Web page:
Thursday, December 16, 2010
JACKSONVILLE, Fla. — With a rapidly expanding population of elders, the number of dementia caregivers in Florida is increasing exponentially. According to the Alzheimer's Association, nearly 10 million caregivers provide unpaid care to people with Alzheimer's disease. Finding the best way to support caregivers, especially with fewer state resources available, is one focus of ongoing research at Mayo Clinic in Florida.
The study to date includes 75 adult African-American caregivers and involves researchers from Mayo Clinic in Florida and Florida State University (FSU), as well as Tallahassee Memorial HealthCare, and James Madison University in Virginia.
The African-American Alzheimer's Caregiver Training and Support (ACTS) project at Mayo Clinic involves a 12-week program that provides skills training and support to African-American dementia caregivers with depression, and is conducted either by phone or face to- face.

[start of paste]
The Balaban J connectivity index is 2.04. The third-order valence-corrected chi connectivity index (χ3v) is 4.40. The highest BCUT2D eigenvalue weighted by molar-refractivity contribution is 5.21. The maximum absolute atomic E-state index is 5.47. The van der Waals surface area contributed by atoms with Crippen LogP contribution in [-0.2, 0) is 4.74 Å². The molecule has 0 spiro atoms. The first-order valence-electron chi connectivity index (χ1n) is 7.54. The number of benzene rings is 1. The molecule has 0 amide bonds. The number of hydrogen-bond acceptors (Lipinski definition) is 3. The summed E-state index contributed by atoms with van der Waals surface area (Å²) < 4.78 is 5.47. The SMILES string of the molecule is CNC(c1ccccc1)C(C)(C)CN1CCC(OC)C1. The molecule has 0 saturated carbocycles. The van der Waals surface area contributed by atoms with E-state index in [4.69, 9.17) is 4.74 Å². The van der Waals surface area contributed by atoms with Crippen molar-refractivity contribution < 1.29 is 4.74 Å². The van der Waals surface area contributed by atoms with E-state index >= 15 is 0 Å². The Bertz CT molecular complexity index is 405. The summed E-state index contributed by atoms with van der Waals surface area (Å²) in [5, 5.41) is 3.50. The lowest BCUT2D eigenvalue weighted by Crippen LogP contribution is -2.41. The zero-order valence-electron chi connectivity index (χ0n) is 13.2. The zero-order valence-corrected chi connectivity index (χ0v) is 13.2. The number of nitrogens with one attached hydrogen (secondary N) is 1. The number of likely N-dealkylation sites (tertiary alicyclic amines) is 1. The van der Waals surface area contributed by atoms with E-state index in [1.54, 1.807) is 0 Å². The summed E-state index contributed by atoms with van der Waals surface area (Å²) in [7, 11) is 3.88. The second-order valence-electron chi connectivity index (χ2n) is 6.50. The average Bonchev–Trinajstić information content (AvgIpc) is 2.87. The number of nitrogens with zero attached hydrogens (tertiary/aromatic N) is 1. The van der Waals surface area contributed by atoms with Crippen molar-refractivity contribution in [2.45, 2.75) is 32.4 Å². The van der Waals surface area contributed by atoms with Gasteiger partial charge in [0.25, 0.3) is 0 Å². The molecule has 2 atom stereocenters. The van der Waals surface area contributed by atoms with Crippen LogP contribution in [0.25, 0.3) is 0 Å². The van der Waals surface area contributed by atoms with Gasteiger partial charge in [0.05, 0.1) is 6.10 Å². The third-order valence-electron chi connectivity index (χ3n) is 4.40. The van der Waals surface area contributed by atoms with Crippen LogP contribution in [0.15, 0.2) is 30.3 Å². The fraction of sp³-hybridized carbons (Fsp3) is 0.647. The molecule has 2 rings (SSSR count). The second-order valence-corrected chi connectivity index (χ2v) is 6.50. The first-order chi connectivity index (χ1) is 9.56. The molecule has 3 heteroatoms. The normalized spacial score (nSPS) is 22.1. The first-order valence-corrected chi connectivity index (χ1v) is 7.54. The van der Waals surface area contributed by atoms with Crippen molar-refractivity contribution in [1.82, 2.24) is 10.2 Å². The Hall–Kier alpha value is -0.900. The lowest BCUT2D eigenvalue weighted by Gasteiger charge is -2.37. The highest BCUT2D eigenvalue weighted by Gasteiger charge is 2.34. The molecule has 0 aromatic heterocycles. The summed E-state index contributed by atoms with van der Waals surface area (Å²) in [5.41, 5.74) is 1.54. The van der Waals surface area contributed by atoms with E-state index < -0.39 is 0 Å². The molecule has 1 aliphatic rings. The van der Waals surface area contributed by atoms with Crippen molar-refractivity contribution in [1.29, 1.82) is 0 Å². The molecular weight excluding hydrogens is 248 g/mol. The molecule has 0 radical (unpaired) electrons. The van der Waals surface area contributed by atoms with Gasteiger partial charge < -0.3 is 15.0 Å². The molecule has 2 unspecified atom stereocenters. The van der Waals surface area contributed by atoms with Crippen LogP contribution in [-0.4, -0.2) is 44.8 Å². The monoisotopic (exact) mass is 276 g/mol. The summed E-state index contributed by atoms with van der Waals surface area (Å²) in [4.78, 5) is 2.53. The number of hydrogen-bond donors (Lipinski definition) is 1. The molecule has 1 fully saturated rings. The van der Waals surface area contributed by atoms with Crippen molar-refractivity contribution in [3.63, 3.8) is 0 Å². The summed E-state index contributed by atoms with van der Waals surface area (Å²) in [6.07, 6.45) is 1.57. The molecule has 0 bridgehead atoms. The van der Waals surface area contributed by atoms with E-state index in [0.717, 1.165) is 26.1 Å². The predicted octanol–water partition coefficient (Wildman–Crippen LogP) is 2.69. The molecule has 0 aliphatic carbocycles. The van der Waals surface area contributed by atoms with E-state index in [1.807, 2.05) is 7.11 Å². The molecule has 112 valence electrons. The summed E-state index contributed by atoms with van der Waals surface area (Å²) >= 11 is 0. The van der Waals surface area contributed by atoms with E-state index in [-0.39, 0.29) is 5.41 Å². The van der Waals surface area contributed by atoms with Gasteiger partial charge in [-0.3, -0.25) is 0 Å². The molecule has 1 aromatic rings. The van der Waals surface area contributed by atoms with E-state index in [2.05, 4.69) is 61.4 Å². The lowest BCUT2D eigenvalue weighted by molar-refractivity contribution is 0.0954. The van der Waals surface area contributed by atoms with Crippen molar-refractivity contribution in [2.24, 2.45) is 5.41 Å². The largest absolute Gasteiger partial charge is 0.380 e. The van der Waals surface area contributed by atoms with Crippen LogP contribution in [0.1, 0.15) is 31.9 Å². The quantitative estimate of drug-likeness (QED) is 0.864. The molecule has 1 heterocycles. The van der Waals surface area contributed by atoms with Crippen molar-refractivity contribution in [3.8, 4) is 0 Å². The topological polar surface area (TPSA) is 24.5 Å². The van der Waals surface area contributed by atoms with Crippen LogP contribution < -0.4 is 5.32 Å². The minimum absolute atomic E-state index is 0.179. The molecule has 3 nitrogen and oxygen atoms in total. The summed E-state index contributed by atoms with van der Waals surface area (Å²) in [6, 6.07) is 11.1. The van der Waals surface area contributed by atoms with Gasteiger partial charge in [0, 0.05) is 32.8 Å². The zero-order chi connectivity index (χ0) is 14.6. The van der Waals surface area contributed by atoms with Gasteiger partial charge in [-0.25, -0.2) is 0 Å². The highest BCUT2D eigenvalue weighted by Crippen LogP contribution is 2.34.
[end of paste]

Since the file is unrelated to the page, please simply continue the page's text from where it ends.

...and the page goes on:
Led by Floyd Willis, M.D., chair of Mayo Clinic's Department of Family Medicine, in conjunction with Robert Glueckauf, Ph.D., a professor of medical humanities and social sciences at Florida State University, ACTS helps caregivers find creative ways to improve difficult care giving problems and, at the same time, enhance their own emotional well-being and physical health. The primary purpose of this study is to compare the effects of telephone-based versus face-to-face cognitive-behavioral therapy (CBT), an evidence-based, skills-building support program. Early participants' outcomes, says Willis, indicate that both modes of therapy are equally effective and have led to substantial reduction in caregivers' depression and anxiety, as well as improvement in their physical health.
"The pilot study results already look promising," Willis said, "but we really want to enlarge the number of participants so we can complete the study to validate our pilot data."
To complete their study, researchers are looking for an additional 40 to 45 African-American individuals. For their participation, caregivers will receive up to $100 and, judging from the early results, they also will benefit psychologically, physically and spiritually, says Willis.
African-American adults who care for a loved one with dementia at least six hours a week and have a strong need to reduce their stress are eligible to participate by contacting the ACTS project staff at 904-699-2180.
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Cindy N. Weiss
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